13th June; Archived webcast available here

Wednesday, 11 June 2014

Unlawful payments - The police FOI response

Update 18th June; I have now requested an internal review of the refusal to provide documents and the final report, the request can be found here.
Unfortunately, with regards to the curious fact that there was no communication between the council and the police during the three month investigation we can only wonder....or maybe they used carrier pigeons and powers of telepathy, neither of which I though to ask about in my FOI.


As you may remember, the investigation by Gloucestershire police into the pension and libel indemnity scandals in Carmarthenshire Council failed to find evidence of criminality and was concluded last month.

It remains the case that as far as the Wales Audit Office are concerned, the pension payment and the libel indemnity are both unlawful.

Following the conclusion of the police investigation I made a freedom of Information request to Gloucestershire police. The response came today and there is a link at the end of this post.

I asked for;

1. A list of any persons interviewed, and /or job titles, and whether any of these were 
interviewed under caution 
2. Correspondence between Gloucestershire Constabulary and Carmarthenshire County 
3. Whether or not the Crown Prosecution Service were involved and if so, any relevant correspondence. 

The responses were that;

....nobody was interviewed,

....there was no correspondence between the council and the police and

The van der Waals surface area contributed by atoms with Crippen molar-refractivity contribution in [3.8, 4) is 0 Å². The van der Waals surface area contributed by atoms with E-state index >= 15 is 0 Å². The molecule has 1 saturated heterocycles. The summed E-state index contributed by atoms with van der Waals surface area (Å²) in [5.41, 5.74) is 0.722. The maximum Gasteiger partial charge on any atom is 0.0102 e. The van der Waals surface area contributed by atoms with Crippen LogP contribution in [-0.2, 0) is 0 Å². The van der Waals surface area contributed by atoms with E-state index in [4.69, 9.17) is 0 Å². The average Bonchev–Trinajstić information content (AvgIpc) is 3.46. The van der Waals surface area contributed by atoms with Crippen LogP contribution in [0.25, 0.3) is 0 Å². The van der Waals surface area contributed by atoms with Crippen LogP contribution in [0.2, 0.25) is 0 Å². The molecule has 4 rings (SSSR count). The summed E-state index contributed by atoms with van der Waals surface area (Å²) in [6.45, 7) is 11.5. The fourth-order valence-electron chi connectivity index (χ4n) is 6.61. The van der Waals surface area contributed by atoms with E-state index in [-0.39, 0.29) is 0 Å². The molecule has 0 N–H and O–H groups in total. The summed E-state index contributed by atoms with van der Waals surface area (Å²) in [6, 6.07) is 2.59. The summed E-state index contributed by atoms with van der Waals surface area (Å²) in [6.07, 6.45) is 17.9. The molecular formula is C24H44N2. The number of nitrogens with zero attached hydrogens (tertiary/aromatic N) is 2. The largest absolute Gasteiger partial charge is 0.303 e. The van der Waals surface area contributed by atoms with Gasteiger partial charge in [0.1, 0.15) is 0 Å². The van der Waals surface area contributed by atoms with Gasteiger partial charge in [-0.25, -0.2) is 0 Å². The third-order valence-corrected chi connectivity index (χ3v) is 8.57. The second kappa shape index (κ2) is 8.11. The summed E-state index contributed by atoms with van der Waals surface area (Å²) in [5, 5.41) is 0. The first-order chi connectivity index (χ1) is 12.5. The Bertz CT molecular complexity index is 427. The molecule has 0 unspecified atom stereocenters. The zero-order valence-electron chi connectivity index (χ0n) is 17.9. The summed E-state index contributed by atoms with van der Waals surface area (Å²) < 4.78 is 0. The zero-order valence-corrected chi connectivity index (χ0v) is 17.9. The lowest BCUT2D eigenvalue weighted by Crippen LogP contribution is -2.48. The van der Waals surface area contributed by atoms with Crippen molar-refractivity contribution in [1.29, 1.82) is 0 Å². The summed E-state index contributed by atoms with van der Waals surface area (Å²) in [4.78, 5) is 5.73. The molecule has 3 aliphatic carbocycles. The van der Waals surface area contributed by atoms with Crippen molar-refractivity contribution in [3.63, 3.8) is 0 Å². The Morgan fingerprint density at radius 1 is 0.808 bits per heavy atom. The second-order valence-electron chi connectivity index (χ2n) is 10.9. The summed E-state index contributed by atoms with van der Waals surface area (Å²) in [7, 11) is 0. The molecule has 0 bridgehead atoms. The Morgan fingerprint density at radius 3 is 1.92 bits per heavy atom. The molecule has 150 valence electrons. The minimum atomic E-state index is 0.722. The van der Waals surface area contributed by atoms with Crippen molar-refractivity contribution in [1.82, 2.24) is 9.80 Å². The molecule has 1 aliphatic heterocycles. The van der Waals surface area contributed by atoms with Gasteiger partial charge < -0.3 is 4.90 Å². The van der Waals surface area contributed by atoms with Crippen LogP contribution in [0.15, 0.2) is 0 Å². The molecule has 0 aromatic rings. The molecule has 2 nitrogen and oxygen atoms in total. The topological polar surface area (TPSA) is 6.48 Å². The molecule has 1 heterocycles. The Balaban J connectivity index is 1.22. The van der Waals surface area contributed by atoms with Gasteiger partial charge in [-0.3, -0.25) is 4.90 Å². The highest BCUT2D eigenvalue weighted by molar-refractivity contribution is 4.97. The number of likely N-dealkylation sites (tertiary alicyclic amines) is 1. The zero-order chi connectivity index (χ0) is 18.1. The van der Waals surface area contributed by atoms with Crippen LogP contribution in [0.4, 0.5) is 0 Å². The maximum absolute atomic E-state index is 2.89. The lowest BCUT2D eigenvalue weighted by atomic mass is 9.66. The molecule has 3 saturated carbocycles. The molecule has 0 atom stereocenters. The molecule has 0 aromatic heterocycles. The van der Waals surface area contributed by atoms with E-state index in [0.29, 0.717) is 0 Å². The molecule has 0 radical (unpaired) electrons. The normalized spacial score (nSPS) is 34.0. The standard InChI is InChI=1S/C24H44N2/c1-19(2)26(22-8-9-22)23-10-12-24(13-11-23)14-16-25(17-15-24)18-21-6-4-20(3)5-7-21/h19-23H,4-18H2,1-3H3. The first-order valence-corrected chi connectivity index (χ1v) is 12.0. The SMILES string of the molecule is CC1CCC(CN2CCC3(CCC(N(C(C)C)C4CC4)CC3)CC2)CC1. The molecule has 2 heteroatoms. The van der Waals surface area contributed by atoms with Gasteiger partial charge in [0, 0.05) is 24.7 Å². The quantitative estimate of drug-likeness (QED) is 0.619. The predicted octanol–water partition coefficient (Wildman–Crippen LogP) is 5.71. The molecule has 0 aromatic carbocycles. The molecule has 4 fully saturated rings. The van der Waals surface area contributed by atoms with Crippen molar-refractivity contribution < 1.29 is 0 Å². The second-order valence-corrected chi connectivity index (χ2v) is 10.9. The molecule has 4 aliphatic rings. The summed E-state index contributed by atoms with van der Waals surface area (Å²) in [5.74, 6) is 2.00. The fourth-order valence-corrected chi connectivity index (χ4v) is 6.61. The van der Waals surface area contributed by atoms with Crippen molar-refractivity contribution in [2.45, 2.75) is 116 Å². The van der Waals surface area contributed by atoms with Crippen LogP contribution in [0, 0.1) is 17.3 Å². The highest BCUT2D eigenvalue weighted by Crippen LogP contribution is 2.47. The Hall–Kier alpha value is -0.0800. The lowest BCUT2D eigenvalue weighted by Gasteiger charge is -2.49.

....the CPS weren't involved.

This was, you recall, a three month long criminal investigation....

I also asked for;

4. The final report following the conclusion of the investigation 
5. A list, or summary, of all documents in either paper or electronic form which formed part 
of the investigation.

These were refused under the Section 30 exemption in that the release of this information may jeopardise police tactics in the future...presumably they're expecting a flurry of similar local authority unlawfulness.

A thorough investigation? We'll have to take their word for it. I remain of the view that in both instances there was, amongst other matters, the deliberate prevention of proper scrutiny as documented in the two Wales Audit Office reports.

The full FOI response can be read here.

I am now considering whether to request an internal review of their response.


Update 16th June; As you will know, the police investigation also covered Pembrokeshire Council and their own pensions scandal relating to the chief executive and another unnamed officer.
Pembrokeshire Cllr Mike Stoddart (Old Grumpy) reflects on the issue and the conclusion of the investigation;
No questions asked
(and his garden looks great)

Council treasure troves...and irony in Powys

ITV Wales has been investigating the volume and value of artwork held by Welsh county councils. The full responses can be seen here, although several didn't respond at all. Of those that did, a surprising number didn't know the value of the collections. The known total across Wales amounted to nearly £50m.